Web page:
In working the trigger sticks in the garage, I found it easy to change positions and move from area to area with little effort. The rotating handle made quick and quiet movement an easy task. The trigger adjustment allowed me to move from a kneeling to a standing position with little effort in a flash. Moving to a seated position with the tripod took a little more effort. Also, I had to use two hands to rotate a knob on the base of the handle and move each leg out so they could be lowered past their normal resting position. Although it took more time to move each leg out, for an all-in-one system, it’s a small inconvenience that can be dealt with.

On the range, I wasn’t disappointed at all.

Primos Trigger Stick - bipod - range use.

I first started out by zeroing my RDS pistol. The Y shaped yoke makes it easy to rest my pistol and get a less-than-two-inch group while kneeling. I will never attempt to zero my pistols another way. Next moving to rifle shooting, I positioned a defense steel target at hundred yards from me and started blasting. The shooting started with multiple 30-round magazines in the standing position. I worked single shot, moving from off-target to on-target shooting single shots, I also worked with the tripod in its lowest position moving it to a standing position firing strings of two to three rounds. I then moved to changing shooting positions, going from standing to kneeling and kneeling to standing. These drills with the trigger sticks reinforced my excitement for the use of the trigger sticks. The time spent in shooing these positions, I felt comfortable and never had an issue with the trigger sticks. The standing position was firm and reliable, the kneeling position was the same.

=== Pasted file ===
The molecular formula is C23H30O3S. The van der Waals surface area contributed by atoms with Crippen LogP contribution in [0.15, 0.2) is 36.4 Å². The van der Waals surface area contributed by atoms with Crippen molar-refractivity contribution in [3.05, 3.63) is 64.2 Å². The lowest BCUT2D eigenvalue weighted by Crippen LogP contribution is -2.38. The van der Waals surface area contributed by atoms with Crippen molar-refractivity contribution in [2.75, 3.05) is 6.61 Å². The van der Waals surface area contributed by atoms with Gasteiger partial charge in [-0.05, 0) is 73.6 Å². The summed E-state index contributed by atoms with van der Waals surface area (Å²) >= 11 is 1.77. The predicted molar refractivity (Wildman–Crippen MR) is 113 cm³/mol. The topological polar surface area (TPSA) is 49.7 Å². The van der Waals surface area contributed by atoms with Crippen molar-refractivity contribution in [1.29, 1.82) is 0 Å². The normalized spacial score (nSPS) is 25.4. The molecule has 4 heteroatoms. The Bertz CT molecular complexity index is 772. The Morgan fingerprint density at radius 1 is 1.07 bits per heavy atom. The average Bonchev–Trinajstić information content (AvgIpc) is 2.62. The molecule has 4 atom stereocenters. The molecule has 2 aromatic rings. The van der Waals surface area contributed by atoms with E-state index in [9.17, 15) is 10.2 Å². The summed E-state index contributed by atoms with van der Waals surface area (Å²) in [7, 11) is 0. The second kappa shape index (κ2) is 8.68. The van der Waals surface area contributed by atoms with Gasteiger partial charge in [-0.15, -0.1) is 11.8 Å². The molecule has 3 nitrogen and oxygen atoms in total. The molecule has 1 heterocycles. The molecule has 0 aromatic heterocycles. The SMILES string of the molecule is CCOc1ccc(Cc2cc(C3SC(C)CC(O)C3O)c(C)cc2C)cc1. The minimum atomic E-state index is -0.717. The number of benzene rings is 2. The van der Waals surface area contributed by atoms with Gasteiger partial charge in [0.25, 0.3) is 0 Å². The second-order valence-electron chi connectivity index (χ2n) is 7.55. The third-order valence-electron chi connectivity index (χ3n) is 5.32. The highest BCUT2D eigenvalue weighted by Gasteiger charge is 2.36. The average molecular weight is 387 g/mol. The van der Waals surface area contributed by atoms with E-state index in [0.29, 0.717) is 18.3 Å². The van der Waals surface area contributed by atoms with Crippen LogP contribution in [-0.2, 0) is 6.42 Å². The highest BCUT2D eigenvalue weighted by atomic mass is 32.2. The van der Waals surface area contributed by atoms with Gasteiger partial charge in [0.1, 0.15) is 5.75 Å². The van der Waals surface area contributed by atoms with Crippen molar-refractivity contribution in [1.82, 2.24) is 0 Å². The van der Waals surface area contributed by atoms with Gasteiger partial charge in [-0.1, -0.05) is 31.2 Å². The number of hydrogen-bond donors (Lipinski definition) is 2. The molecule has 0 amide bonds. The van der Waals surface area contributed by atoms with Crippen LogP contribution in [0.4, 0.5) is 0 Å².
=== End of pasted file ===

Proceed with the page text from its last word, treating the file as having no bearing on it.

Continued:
I moved to the seated position and started busting caps. If I had a complaint it would be using the trigger sticks in the seated position. To remind you, it takes two hands to move from standing or kneeling to seated. But for a system that has so many positives in its corner, there is always going to be something that isn’t as good as the others. Once in the seated position, shooting with the trigger sticks supported the rifle, allowing me to place accurate shots on target quickly and easily.

My son has even gotten into the action with the use of the Trigger Sticks. Here is a picture of him shooting a Ruger 10-22 with the support of the Trigger Sticks.

Youth using a Ruger 10/22 on a Primos Triggger Stick on the range.

For any situation where you might be stalking big game, sitting on a perimeter without good support, plinking and or zeroing your rifle, the trigger sticks from Primos should be placed in your kit. They are easy to use, fast to employ, and work in multiple ways. Check them out!

Big Bird out!

An article by Daniel "Big Bird" Bales of Crucible Consulting

Range Gear: some things make the trip easier, more effective, and more fun.

Pistol mags: you need some? We have ’em for every conceivable handgun make and model.

Daniel Bales: read more of his articles.

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Tactical training in Nevada - Daniel Bales of Crucible Training

Daniel has been in law enforcement for nearly 15 years. During his career he has worked for a large Sheriff’s department in Nevada on such assignment as detention, courts, court transport, patrol, and S.W.A.T. He is currently a full-time rangemaster. Daniel has numerous firearms, tactics and instructor certifications, to include: handgun, shotgun, carbine, less lethal, force on force, low light, certified armorer, basic and advanced S.W.A.T. schools. He has instructed many students for LMS Defense and is one of the founder-owners of Crucible Training.